All of these must be satisfied simultaneously, so after plotting all of them there is only one region in that mess of lines that represents your domain.

Shaun2357
06-27-2011, 11:02 PM
Now that you mention it, that seems the best interpretation. I got a funny character after f(x,y) which made a line break, making everything look like the bounds expression. If 6(1-y) is the density function that simplifies things a bit. If the bounds are 0 < x < y < 1 then you can construct a diagram as follow. For each inequality (look at the list below and make sure you understand why each of them is contained in that one bounds statement) set up a separate inequality:
0 ≤ x
x ≤ y
0 ≤ y
x ≤ 1
y ≤ 1
All of these must be satisfied simultaneously, so after plotting all of them there is only one region in that mess of lines that represents your domain.

Sorry about that. I copied and pasted from a pdf file and didn't realize that it doesn't copy correctly.

Shaun2357
06-28-2011, 03:16 PM
Much easier when you graph it...all though, i'm no artist

You're suppose to integrate fxy(x,y) from 0 <= x <= y dx then 0.5 <= y <= 0.75 dy and then add the other piece that you don't need to integrate which is 0.5(0.25)(0.75)(1.5) = 0.140625. :)

lloopy
06-28-2011, 04:28 PM
True. Found out it was an adding mistake.

This is why you do the hundreds of problems in preparation for the actual exam: to reduce the likelihood of a silly mistake when you know how to do the problem.

It's frustrating (and embarrassing) to blow addition when your calculus is fundamentally sound.

Shaun2357
06-29-2011, 12:50 AM
This is why you do the hundreds of problems in preparation for the actual exam: to reduce the likelihood of a silly mistake when you know how to do the problem.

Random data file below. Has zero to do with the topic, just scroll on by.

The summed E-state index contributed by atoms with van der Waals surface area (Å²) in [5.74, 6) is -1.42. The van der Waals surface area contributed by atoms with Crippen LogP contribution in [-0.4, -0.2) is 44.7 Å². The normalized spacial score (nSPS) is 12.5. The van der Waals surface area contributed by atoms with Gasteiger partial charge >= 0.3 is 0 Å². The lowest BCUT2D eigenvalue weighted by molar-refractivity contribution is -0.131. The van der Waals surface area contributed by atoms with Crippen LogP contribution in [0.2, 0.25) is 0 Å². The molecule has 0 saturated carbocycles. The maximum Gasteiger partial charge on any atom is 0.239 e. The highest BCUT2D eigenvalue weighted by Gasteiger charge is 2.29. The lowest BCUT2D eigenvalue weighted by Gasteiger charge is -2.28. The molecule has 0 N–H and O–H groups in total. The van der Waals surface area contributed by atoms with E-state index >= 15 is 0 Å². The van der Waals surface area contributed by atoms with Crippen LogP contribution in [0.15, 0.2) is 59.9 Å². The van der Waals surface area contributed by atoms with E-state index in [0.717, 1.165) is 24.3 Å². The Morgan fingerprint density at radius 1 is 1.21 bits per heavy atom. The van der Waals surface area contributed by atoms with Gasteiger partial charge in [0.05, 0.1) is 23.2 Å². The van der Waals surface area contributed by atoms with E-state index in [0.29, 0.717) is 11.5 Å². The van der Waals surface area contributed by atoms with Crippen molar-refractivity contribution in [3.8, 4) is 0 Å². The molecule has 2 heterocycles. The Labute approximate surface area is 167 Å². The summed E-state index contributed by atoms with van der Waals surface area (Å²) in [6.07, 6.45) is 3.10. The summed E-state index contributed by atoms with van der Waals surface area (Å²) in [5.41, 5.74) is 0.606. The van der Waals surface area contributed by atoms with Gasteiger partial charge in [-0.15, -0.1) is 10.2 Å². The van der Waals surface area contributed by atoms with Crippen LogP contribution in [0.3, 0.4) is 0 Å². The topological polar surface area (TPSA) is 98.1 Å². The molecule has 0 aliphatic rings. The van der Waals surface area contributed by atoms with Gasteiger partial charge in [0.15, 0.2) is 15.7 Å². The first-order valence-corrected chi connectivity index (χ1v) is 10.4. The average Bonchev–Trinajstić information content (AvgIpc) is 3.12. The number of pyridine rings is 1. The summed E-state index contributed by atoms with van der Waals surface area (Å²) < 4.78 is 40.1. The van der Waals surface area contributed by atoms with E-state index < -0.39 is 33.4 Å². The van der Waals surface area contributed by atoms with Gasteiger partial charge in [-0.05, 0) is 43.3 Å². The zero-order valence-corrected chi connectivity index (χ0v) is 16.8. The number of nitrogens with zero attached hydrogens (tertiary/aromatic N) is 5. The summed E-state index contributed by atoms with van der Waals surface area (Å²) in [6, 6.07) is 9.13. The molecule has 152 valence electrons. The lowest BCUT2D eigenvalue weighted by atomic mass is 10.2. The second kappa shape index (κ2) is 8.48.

It's frustrating (and embarrassing) to blow addition when your calculus is fundamentally sound.

Couldn't have said it better myself. I'm only taking that test when my average score on practice exams is a 9 or higher

nonlnear
06-29-2011, 08:00 AM
This is why you do the hundreds of problems in preparation for the actual exam: to reduce the likelihood of a silly mistake when you know how to do the problem.

It's frustrating (and embarrassing) to blow addition when your calculus is fundamentally sound.
Calculus is always the easy part. It's usually algebra and geometry that lead to mistakes.

Shaun2357
06-29-2011, 10:38 PM
Calculus is always the easy part. It's usually algebra and geometry that lead to mistakes.

Very true. That's why the most difficult classes for a Math Major will be the Abstract Algebra.

nonlnear
07-01-2011, 05:30 PM
Very true. That's why the most difficult classes for a Math Major will be the Abstract Algebra.
That depends on one's program. There are some challenging topology and number theory courses out there too... :dsmile:

Actuarialsuck
07-01-2011, 06:01 PM
I thought nonlnear meant that the reason why people struggle with Calculus is due to algebraic mistakes (not abstract algebra but basic algebra you learn in High School). And picking one course or area from the "pure math" category is ... useless. For any class you pick from one category, another one will be worse.

nonlnear
07-01-2011, 06:05 PM
I thought nonlnear meant that the reason why people struggle with Calculus is due to algebraic mistakes (not abstract algebra but basic algebra you learn in High School).That is what I meant. And picking one course or area from the "pure math" category is ... useless. For any class you pick from one category, another one will be worse.
That's also what I was trying to get at by throwing out some other areas that many find challenging. I'm just not quite as verbose as you, but we've got the same perspective apparently. :toast:

Shaun2357
07-02-2011, 09:18 PM
That depends on one's program. There are some challenging topology and number theory courses out there too... :dsmile:

That's true. Perhaps I should have said that, In my opinion [...]. I did find Topology fun